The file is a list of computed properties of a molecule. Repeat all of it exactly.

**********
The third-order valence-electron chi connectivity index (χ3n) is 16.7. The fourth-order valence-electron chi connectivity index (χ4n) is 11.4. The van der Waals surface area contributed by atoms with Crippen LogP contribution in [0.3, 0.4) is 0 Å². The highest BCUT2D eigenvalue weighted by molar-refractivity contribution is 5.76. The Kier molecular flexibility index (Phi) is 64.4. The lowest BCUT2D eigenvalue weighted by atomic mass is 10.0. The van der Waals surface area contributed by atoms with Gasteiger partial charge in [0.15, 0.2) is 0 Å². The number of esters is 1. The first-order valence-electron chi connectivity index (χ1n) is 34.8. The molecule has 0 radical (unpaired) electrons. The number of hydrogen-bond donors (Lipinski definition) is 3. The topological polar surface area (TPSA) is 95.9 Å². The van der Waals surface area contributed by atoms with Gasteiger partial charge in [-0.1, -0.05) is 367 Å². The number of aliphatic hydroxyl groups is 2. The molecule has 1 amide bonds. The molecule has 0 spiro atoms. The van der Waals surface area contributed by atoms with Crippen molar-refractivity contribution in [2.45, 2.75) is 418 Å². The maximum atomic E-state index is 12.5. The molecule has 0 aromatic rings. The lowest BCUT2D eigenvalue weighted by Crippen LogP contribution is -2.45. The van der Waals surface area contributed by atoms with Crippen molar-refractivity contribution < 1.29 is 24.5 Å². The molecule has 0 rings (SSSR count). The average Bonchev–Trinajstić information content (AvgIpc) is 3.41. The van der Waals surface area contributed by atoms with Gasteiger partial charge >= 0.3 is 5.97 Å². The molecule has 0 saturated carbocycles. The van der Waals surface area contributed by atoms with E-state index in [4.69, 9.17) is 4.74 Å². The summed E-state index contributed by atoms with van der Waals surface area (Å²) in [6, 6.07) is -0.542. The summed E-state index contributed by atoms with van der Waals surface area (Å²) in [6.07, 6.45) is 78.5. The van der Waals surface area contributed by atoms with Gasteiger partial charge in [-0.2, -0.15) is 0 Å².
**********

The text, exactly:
The third-order valence-electron chi connectivity index (χ3n) is 16.7. The fourth-order valence-electron chi connectivity index (χ4n) is 11.4. The van der Waals surface area contributed by atoms with Crippen LogP contribution in [0.3, 0.4) is 0 Å². The highest BCUT2D eigenvalue weighted by molar-refractivity contribution is 5.76. The Kier molecular flexibility index (Phi) is 64.4. The lowest BCUT2D eigenvalue weighted by atomic mass is 10.0. The van der Waals surface area contributed by atoms with Gasteiger partial charge in [0.15, 0.2) is 0 Å². The number of esters is 1. The first-order valence-electron chi connectivity index (χ1n) is 34.8. The molecule has 0 radical (unpaired) electrons. The number of hydrogen-bond donors (Lipinski definition) is 3. The topological polar surface area (TPSA) is 95.9 Å². The van der Waals surface area contributed by atoms with Gasteiger partial charge in [-0.1, -0.05) is 367 Å². The number of aliphatic hydroxyl groups is 2. The molecule has 1 amide bonds. The molecule has 0 spiro atoms. The van der Waals surface area contributed by atoms with Crippen molar-refractivity contribution in [2.45, 2.75) is 418 Å². The maximum atomic E-state index is 12.5. The molecule has 0 aromatic rings. The lowest BCUT2D eigenvalue weighted by Crippen LogP contribution is -2.45. The van der Waals surface area contributed by atoms with Crippen molar-refractivity contribution < 1.29 is 24.5 Å². The molecule has 0 rings (SSSR count). The average Bonchev–Trinajstić information content (AvgIpc) is 3.41. The van der Waals surface area contributed by atoms with Gasteiger partial charge >= 0.3 is 5.97 Å². The molecule has 0 saturated carbocycles. The van der Waals surface area contributed by atoms with E-state index in [4.69, 9.17) is 4.74 Å². The summed E-state index contributed by atoms with van der Waals surface area (Å²) in [6, 6.07) is -0.542. The summed E-state index contributed by atoms with van der Waals surface area (Å²) in [6.07, 6.45) is 78.5. The van der Waals surface area contributed by atoms with Gasteiger partial charge in [-0.2, -0.15) is 0 Å².